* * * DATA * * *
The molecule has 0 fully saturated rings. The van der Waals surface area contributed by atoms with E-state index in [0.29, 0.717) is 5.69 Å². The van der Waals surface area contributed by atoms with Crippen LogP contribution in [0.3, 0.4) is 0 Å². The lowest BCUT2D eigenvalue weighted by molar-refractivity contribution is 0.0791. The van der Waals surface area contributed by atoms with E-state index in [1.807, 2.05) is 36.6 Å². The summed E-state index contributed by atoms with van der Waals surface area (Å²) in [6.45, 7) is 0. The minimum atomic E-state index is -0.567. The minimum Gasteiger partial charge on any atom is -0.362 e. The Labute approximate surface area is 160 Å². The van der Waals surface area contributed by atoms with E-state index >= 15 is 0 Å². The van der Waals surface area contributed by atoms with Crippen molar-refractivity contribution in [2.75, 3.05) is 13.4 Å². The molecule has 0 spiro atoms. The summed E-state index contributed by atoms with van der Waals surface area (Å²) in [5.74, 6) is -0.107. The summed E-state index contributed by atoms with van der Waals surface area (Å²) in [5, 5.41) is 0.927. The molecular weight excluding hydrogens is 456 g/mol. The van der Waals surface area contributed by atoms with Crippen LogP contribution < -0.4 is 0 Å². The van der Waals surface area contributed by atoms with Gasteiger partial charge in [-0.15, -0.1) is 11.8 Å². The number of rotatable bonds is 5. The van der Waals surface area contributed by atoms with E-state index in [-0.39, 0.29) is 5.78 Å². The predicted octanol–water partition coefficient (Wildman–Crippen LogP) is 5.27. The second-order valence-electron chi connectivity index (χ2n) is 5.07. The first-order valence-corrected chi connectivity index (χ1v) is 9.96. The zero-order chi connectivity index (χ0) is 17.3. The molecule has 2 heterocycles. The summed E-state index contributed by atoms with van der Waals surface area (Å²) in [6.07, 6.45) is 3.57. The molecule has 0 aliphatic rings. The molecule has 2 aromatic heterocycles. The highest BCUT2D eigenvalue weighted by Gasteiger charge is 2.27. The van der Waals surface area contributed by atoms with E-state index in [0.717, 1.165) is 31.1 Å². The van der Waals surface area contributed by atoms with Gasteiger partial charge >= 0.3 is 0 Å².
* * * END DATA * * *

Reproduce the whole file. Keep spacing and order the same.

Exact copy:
The molecule has 0 fully saturated rings. The van der Waals surface area contributed by atoms with E-state index in [0.29, 0.717) is 5.69 Å². The van der Waals surface area contributed by atoms with Crippen LogP contribution in [0.3, 0.4) is 0 Å². The lowest BCUT2D eigenvalue weighted by molar-refractivity contribution is 0.0791. The van der Waals surface area contributed by atoms with E-state index in [1.807, 2.05) is 36.6 Å². The summed E-state index contributed by atoms with van der Waals surface area (Å²) in [6.45, 7) is 0. The minimum atomic E-state index is -0.567. The minimum Gasteiger partial charge on any atom is -0.362 e. The Labute approximate surface area is 160 Å². The van der Waals surface area contributed by atoms with E-state index >= 15 is 0 Å². The van der Waals surface area contributed by atoms with Crippen molar-refractivity contribution in [2.75, 3.05) is 13.4 Å². The molecule has 0 spiro atoms. The summed E-state index contributed by atoms with van der Waals surface area (Å²) in [5.74, 6) is -0.107. The summed E-state index contributed by atoms with van der Waals surface area (Å²) in [5, 5.41) is 0.927. The molecular weight excluding hydrogens is 456 g/mol. The van der Waals surface area contributed by atoms with Crippen LogP contribution < -0.4 is 0 Å². The van der Waals surface area contributed by atoms with Gasteiger partial charge in [-0.15, -0.1) is 11.8 Å². The number of rotatable bonds is 5. The van der Waals surface area contributed by atoms with E-state index in [-0.39, 0.29) is 5.78 Å². The predicted octanol–water partition coefficient (Wildman–Crippen LogP) is 5.27. The second-order valence-electron chi connectivity index (χ2n) is 5.07. The first-order valence-corrected chi connectivity index (χ1v) is 9.96. The zero-order chi connectivity index (χ0) is 17.3. The molecule has 2 heterocycles. The summed E-state index contributed by atoms with van der Waals surface area (Å²) in [6.07, 6.45) is 3.57. The molecule has 0 aliphatic rings. The molecule has 2 aromatic heterocycles. The highest BCUT2D eigenvalue weighted by Gasteiger charge is 2.27. The van der Waals surface area contributed by atoms with E-state index in [0.717, 1.165) is 31.1 Å². The van der Waals surface area contributed by atoms with Gasteiger partial charge >= 0.3 is 0 Å².